catching up with the year: perthshire

Some more sketches from Scotland, this time in Perthshire. I stayed for some weeks in Dunning, about 10 miles from Perth. The village nestles against the north slopes of the Ochils with the mountainous highland line visible across the broad strath. The landscape is very varied and dotted with neolithic remains, standing stones, iron age hill-forts, Roman camps, ancient monasteries and castles. The capital of Pictland was at Forteviot, just a few miles distant. Dunsinane is prominent on the north-east horizon. There are also legends of a saint slaying a dragon.

I walked and walked in the rain, picking my way through mud and flood, through the dripping beech and oak forests, all with the resident sheepdog leading the way and sometimes the mad kitten. I was supposed to be looking after them, but it mostly felt like the other way round.

dragon house

dragon house, Dunning (watercolour)


fungus on treestump, dunnock hillfort (pen, ink, watercolour)


Pictish carved stone set in Norman arch under romanesque tower, St.Serf’s, Dunning (pen, ink, watercolour)


looking towards Dunisinane from Dunnock hillfort (pen, ink, watercolour)


St.Serf’s church and the village of Dunning, looking north towards the highland line (pen, ink, watercolour)

8 thoughts on “catching up with the year: perthshire

  1. these are really great sketches, Fiona. Where to start … I particularly liked the textures in the trees behind the church and the line drawings of houses without painted definition in the same sketch. Are the black line details in the one above done by brush or your conte crayon, drawing over the wash? tbe detail on the cross and the intensity of colour on the fungus are both very appealing to the eye. I am very impressed. I think I asked before, but can you remind me what you use as a skech book here? I do like the square format opening into a long rectangle. The paper surface looks fairly smooth – is that right?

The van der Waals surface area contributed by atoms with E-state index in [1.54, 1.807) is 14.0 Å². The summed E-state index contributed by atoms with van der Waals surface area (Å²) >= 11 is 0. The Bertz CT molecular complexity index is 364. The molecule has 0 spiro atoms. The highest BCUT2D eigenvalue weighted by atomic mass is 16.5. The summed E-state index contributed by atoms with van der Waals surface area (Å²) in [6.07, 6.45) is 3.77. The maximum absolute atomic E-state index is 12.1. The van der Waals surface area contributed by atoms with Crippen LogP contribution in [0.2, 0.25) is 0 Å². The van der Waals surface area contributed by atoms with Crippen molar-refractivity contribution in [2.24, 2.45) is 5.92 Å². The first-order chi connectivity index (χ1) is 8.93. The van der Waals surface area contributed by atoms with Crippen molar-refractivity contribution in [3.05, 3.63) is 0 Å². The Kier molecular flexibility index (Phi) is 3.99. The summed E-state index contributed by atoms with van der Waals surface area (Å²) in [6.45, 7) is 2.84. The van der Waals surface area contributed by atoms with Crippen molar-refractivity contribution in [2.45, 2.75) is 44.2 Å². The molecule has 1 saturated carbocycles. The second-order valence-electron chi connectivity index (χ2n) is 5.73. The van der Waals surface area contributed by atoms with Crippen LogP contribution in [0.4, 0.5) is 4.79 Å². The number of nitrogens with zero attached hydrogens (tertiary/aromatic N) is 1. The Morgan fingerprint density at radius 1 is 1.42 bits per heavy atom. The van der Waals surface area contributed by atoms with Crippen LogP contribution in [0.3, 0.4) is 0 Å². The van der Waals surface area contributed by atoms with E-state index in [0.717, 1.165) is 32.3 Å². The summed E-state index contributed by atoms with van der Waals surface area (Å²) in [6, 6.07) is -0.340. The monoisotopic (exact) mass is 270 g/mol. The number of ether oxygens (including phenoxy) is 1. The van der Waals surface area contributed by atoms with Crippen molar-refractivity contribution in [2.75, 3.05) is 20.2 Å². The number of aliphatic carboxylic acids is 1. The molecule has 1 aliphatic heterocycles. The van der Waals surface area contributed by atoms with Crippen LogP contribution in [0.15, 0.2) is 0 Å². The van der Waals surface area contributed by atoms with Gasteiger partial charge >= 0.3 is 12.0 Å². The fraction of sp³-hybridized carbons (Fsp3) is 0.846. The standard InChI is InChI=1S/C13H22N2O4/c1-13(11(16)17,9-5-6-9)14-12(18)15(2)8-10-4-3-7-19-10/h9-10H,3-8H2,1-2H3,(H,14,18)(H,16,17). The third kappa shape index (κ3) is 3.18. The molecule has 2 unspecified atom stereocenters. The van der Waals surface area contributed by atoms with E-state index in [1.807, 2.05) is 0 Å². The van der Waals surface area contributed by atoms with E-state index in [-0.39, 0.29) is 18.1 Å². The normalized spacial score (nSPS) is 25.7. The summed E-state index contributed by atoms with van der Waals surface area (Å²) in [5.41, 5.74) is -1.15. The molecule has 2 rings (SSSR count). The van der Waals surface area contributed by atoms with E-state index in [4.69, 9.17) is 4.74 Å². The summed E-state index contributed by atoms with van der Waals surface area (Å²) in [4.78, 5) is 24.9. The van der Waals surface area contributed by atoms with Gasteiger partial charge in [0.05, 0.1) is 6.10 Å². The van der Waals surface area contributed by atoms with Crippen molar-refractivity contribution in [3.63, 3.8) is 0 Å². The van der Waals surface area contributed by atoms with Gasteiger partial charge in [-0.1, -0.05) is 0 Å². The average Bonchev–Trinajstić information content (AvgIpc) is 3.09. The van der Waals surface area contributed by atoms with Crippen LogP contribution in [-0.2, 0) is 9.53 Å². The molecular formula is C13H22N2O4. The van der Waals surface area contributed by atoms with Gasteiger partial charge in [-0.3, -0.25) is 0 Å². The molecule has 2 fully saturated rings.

• Thanks, kestrel. I really appreciate your comments. I took a little more time over the church sketch than I usually do, so the textures are built up with a combination of watercolour washes allowed to dry under very crinkled cling-film, blotting out and running the whole lot under a small waterfall to lift some of the colour and inks. In all these sketches I did initial drawing with a fountain pen and water-soluble ink, wash, then worked in some more detail with the same pen after the watercolour washes; Lamy ‘safari’ fountain pen and lamy ink. I didn’t use any conte crayon in these sketches, but I did use a white wax crayon for resist and texture in a couple of them. The sketchbook is a square format from Seawhite of Brighton, and yes, it has quite a smooth paper surface. The paper is strong enough to take a bit of wet, scraping and punishment from the elements.

  2. Reminds me of my childhood driving north after a visit to Edinburgh. And the rain/Scotch mist, the fields and the hedges. There was a competition on who paid the lunch on which gate came first, the green or the…. forgotten the rest which just shows how long in the teeth I am. Thanks for th memory Fiona.

  3. It was a treat for me too to spend so much time ‘home’ this year. That sounds like a great game to while away the time. Now that I live in England we play pub cricket on long journeys… life’s too short to explain the rules, but a similar idea!

  4. Extraordinary sketches…more than sketches….I have no excuse now as I bought a new Seawhite book on Saturday! Anyway I like the passion in these pictures very much. Maybe the feeling is so strong because its your heartland?

    • Thanks, Clare. Yes, I spent time inhabiting the landscape before I started, so approached the sketching with more mindfulness I think. A lesson to be learned there. I’m sure your sketchbook will be exquisite, looking forward to seeing it.

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